As someone that has embraced technology, developed software and evangelized about its use, I think we are very close to the point where the paradigm is about to shift in a dramatic fashion. Up to this point, I would argue that, in total, technology has made humankind work more than it should. Technology by its very nature is supposed to make our lives more efficient, connected and allow us to focus on what’s most important – our relationships, hobbies and direction in life. It’s interesting that throughout the years, whether I have used, implemented, developed or supported anything related to technology, the one common theme is in order to use it some measure of “work” is required.
Think about it… Anything related to technology requires some level of work. A common retort might be: “Well, smart phones make our lives so much easier, right?” If you look at the amount of time we spend on smart phones it is astronomical. Thanks to that iPhone daily usage report, I apparently spend somewhere between 5-7 hours per day using my phone somehow. While some of that is passive, listening to Sirius XMU or music on the phone, it illustrates the time spent. As a side note, that doesn’t include the time spent on my PC, iPad or AppleTV. I don’t know if I am a light or heavy user of technology but my feeling is that I am not an outlier.
People use technology in so many ways, whether it’s plugging data into systems, emails, online-shopping, ordering tickets, social media etc. Most of these activities involve clicking, typing and, in some cases, the use of voice commands. All of these activities require some type of interaction with the technical device(s) you are interacting with.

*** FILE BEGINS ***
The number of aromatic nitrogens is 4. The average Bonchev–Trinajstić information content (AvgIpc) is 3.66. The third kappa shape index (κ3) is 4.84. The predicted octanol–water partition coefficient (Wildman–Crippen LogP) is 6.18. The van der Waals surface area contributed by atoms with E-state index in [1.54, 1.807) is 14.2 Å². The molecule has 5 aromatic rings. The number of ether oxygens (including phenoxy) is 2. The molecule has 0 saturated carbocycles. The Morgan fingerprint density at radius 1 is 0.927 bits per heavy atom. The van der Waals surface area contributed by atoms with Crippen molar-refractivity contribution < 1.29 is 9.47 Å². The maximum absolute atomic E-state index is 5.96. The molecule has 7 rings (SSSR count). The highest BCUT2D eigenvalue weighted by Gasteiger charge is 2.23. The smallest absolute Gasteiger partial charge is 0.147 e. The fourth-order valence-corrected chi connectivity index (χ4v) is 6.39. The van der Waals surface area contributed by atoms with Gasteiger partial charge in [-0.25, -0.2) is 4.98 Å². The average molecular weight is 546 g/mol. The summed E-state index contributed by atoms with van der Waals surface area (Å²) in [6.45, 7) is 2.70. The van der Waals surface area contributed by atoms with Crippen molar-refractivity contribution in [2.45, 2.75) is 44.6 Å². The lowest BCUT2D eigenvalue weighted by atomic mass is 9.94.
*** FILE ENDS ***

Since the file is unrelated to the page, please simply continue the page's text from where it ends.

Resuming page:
Take that thought process a bit further and imagine a world where a lot of this interactivity would be eliminated. No more garbled texts because Siri didn’t understand that “car” in a New England accent isn’t a “cow” and so forth. Imagine not having to type anything “for real”. Imagine all the data entry you were doing into systems to plug in repetitive data that makes you go cross-eyed. Image if a new employee comes onboard and not having to login to 15+ systems to make sure all the relevant data is entered. The human race expends too much effort than it should to get technology to work for them. I am fairly certain if you accounted for every hour a human has spent developing, configuring and using technology it far outweighs the “hours saved” that companies tout. In the early 2000s, my brother told me that it actually took more energy to make a solar panel than the amount of energy it will save in its lifetime. So what’s the point?
It’s really worth taking a moment to think about this from a high level. Ask yourself “Why are we using technology and, in the end, does it really help us?” I’m a glass half-full type of person. I will always say “yes” but a truly critical thinker, like my brother, would probably lean towards “no.”
The good news is that we are about to “flip the script”. The three main reasons are AI, RPA and Machine Learning. In combination, these technologies will transform our lives in so many ways.
They will eliminate the need for repetitive data entry for back office workers, cellphone users and AppleTV watchers alike. This will all be eliminated in the near future (within 10 years). As the adoption of this technology increases, the popular narrative that robots and AI are going to overtake the human race will be replaced with a more preferable scenario. However, humans will control the robots and they will work for us instead. It will be the next step in human evolution and hopefully free up our lives enough to truly realize its meaning.
Peter S. Camp is the CTO and Founder of CampTek Software. He has been developing RPA Applications for over 15 years. For further questions, discussion or inquiry about CampTek Software Services, contact firstname.lastname@example.org.